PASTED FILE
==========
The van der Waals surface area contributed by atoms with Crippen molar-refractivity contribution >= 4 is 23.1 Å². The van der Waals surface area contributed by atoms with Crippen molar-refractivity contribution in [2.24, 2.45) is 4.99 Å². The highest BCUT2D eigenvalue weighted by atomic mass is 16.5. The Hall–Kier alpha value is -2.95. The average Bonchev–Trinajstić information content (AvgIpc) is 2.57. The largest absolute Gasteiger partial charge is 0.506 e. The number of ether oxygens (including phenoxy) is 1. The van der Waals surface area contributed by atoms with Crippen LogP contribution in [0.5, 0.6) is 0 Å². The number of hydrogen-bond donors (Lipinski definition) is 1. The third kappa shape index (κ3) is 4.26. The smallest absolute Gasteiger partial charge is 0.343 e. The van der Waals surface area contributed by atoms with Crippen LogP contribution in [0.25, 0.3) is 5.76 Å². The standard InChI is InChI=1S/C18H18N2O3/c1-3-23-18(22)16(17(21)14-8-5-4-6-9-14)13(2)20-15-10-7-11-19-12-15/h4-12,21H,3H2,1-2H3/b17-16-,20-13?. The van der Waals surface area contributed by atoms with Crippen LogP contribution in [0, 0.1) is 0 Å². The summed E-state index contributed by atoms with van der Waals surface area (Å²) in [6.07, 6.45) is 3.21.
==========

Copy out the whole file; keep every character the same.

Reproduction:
The van der Waals surface area contributed by atoms with Crippen molar-refractivity contribution >= 4 is 23.1 Å². The van der Waals surface area contributed by atoms with Crippen molar-refractivity contribution in [2.24, 2.45) is 4.99 Å². The highest BCUT2D eigenvalue weighted by atomic mass is 16.5. The Hall–Kier alpha value is -2.95. The average Bonchev–Trinajstić information content (AvgIpc) is 2.57. The largest absolute Gasteiger partial charge is 0.506 e. The number of ether oxygens (including phenoxy) is 1. The van der Waals surface area contributed by atoms with Crippen LogP contribution in [0.5, 0.6) is 0 Å². The number of hydrogen-bond donors (Lipinski definition) is 1. The third kappa shape index (κ3) is 4.26. The smallest absolute Gasteiger partial charge is 0.343 e. The van der Waals surface area contributed by atoms with Crippen LogP contribution in [0.25, 0.3) is 5.76 Å². The standard InChI is InChI=1S/C18H18N2O3/c1-3-23-18(22)16(17(21)14-8-5-4-6-9-14)13(2)20-15-10-7-11-19-12-15/h4-12,21H,3H2,1-2H3/b17-16-,20-13?. The van der Waals surface area contributed by atoms with Crippen LogP contribution in [0, 0.1) is 0 Å². The summed E-state index contributed by atoms with van der Waals surface area (Å²) in [6.07, 6.45) is 3.21.